Finally, it must be remembered that voice restoration is a process and not just implantation of prosthesis!

 > References Top

1.Singer MI, Blom ED. An endoscopic technique for restoration of voice after laryngectomy. Ann Otol Rhinol Laryngol 1980;89:529-33.  Back to cited text no. 1
2.Blom ED. Evolution of tracheoesophageal voice prostheses. In: Blom ED, Singer MI, Hamaker RC, editors. Tracheoesophageal voice restoration following total laryngectomy. Singular Publishing Group: San Diego; 1998. p.1-8.  Back to cited text no. 2
3.Taub S, Spiro RH. Vocal rehabilitation of laryngectomees: Preliminary report of a new technique. Am J Surg 1972;124:87-90.  Back to cited text no. 3
4.Hamaker RC, Singer MI, Blom ED, Daniels HA. Primary voice restoration at laryngectomy. Arch Otolaryngol 1985;111:182-6.  Back to cited text no. 4
5.Johnson JT, Casper J, Lesswing NJ. Toward the total rehabilitation of the alaryngeal patient. Laryngoscope 1979;89:1813-9.  Back to cited text no. 5
6.Simpson IC, Smith JS, Gordon T. Laryngectomy: The influence of muscle reconstruction on the mechanism of oesophageal voice production. J Laryngol Otol 1972;86:961-90.  Back to cited text no. 6
7.McIvor J, Evans PF, Perry A, Cheesman AD. Radiological assessment of post-laryngectomy speech. Clin Radiol 1990;41:312-6.  Back to cited text no. 7
8.Hilgers FJ, Aaronson NK, Ackerstaff AH, Schouwenburg PF, van Zandwikj N. The influence of a heat and moisture exchanger (HME) on the respiratory symptoms after total laryngectomy. Clin Otolaryngol 1991;16:152-6.  Back to cited text no. 8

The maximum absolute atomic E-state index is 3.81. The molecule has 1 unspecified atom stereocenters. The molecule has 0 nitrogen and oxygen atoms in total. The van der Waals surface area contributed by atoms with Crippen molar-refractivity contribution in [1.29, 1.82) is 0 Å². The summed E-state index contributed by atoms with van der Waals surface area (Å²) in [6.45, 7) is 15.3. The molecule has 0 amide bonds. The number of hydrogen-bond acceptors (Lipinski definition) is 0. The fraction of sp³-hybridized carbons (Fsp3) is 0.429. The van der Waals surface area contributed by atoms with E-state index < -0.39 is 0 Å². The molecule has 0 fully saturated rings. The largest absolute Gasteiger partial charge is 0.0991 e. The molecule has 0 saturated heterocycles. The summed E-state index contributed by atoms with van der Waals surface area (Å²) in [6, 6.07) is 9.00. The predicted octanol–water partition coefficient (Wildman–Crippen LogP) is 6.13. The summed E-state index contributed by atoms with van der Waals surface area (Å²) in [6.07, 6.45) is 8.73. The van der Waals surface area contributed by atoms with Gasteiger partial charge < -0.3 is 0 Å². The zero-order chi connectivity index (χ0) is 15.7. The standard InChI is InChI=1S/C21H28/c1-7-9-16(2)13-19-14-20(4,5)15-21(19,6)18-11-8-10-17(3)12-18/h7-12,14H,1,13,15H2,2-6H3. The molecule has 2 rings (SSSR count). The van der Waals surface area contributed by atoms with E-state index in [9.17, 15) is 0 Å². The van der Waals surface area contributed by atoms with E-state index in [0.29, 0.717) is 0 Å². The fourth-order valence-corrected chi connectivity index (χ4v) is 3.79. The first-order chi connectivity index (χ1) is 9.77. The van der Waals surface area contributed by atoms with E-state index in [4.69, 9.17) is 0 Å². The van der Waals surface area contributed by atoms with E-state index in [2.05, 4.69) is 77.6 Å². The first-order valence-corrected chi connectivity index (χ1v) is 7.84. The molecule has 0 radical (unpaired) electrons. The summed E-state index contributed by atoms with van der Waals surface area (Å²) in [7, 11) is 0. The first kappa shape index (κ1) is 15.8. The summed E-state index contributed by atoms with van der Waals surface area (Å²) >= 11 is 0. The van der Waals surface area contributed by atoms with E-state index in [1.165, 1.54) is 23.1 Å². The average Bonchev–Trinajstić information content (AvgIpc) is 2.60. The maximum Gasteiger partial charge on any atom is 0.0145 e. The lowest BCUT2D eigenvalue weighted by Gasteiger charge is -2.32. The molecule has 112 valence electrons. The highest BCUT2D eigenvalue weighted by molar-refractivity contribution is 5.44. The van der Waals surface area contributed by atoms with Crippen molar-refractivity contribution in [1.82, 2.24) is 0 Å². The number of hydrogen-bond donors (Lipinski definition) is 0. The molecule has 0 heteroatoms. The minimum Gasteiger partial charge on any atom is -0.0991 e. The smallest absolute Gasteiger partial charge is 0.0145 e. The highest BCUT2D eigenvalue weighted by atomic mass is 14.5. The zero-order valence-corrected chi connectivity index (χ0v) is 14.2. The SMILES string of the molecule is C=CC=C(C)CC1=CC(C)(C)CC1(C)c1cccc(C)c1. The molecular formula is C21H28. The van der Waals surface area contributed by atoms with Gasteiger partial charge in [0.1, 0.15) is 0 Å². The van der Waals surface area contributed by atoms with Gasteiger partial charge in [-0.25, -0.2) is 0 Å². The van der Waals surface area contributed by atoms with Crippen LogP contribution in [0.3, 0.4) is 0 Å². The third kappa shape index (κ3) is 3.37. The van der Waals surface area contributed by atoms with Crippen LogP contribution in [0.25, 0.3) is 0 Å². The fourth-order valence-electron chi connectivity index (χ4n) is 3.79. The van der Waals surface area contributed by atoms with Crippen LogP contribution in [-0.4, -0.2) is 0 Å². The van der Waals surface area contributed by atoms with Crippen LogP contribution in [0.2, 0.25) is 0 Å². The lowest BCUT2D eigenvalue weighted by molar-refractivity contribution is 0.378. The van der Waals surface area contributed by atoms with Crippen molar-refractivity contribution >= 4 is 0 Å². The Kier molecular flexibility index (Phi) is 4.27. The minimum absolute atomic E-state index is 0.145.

9.Trudeau MD, Schuller DE, Hall DA. The effects of radiation on tracheo-oesophageal puncture. Arch Otolaryngol Year missing;115: 1116-7.  Back to cited text no. 9
10.Hoffman HT, Fischer H, VanDemark D, Peterson KL, McCulloch TM, Karnell LH, et al. Botulinum neurotoxin injection after total laryngectomy. Head Neck 1997;19:92-7.  Back to cited text no. 10
11.Singer MI, Blom ED, Hamaker RC. Further experience with voice restoration after total laryngectomy. Ann Otol Rhinol Laryngol 1981;90:498-502.  Back to cited text no. 11
12.Blom ED, Singer MI, Hamaker RC. Tracheostoma valve for post laryngectomy voice rehabilitation. Ann Otol Rhinol Laryngol 1982;91:576-8.  Back to cited text no. 12
13.Ackerstaff AH, Hilgers FJ, Aaronson NK, Balm AJ, van Zandwijk N. Improvements in respiratory and psychosocial functioning following total laryngectomy by use of heat and moisture exchanger. Ann Otol Rhinol Laryngol 1993;102:878-83.  Back to cited text no. 13
14.Garth RJ, McRae A, Rhys Evans PH. Tracheooesophageal puncture: A review of problems and complications. J Laryngol Otol 1991;105:750-4.  Back to cited text no. 14
15.Blom ED. Tracheoesophageal valves: Problems, solutions and directions for the future. Head Neck Surg Year missing;2:S142-5.  Back to cited text no. 15


  [Figure - 1]